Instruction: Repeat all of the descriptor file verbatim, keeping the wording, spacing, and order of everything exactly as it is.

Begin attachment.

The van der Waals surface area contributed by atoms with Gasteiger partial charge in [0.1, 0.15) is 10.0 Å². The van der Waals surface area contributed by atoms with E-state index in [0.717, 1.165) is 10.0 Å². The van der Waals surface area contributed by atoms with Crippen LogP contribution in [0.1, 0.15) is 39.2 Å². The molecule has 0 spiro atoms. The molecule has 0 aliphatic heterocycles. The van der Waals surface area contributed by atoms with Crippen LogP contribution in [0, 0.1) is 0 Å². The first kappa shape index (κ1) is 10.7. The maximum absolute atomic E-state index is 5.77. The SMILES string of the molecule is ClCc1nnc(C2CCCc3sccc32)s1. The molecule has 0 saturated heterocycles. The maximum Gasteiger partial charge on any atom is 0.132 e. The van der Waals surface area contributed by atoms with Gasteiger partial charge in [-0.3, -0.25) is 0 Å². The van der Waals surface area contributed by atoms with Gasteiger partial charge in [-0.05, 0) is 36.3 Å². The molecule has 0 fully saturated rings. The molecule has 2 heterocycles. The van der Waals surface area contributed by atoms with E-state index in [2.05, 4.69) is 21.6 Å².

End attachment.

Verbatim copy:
The van der Waals surface area contributed by atoms with Gasteiger partial charge in [0.1, 0.15) is 10.0 Å². The van der Waals surface area contributed by atoms with E-state index in [0.717, 1.165) is 10.0 Å². The van der Waals surface area contributed by atoms with Crippen LogP contribution in [0.1, 0.15) is 39.2 Å². The molecule has 0 spiro atoms. The molecule has 0 aliphatic heterocycles. The van der Waals surface area contributed by atoms with Crippen LogP contribution in [0, 0.1) is 0 Å². The first kappa shape index (κ1) is 10.7. The maximum absolute atomic E-state index is 5.77. The SMILES string of the molecule is ClCc1nnc(C2CCCc3sccc32)s1. The molecule has 0 saturated heterocycles. The maximum Gasteiger partial charge on any atom is 0.132 e. The van der Waals surface area contributed by atoms with Gasteiger partial charge in [-0.3, -0.25) is 0 Å². The van der Waals surface area contributed by atoms with Gasteiger partial charge in [-0.05, 0) is 36.3 Å². The molecule has 0 fully saturated rings. The molecule has 2 heterocycles. The van der Waals surface area contributed by atoms with E-state index in [2.05, 4.69) is 21.6 Å².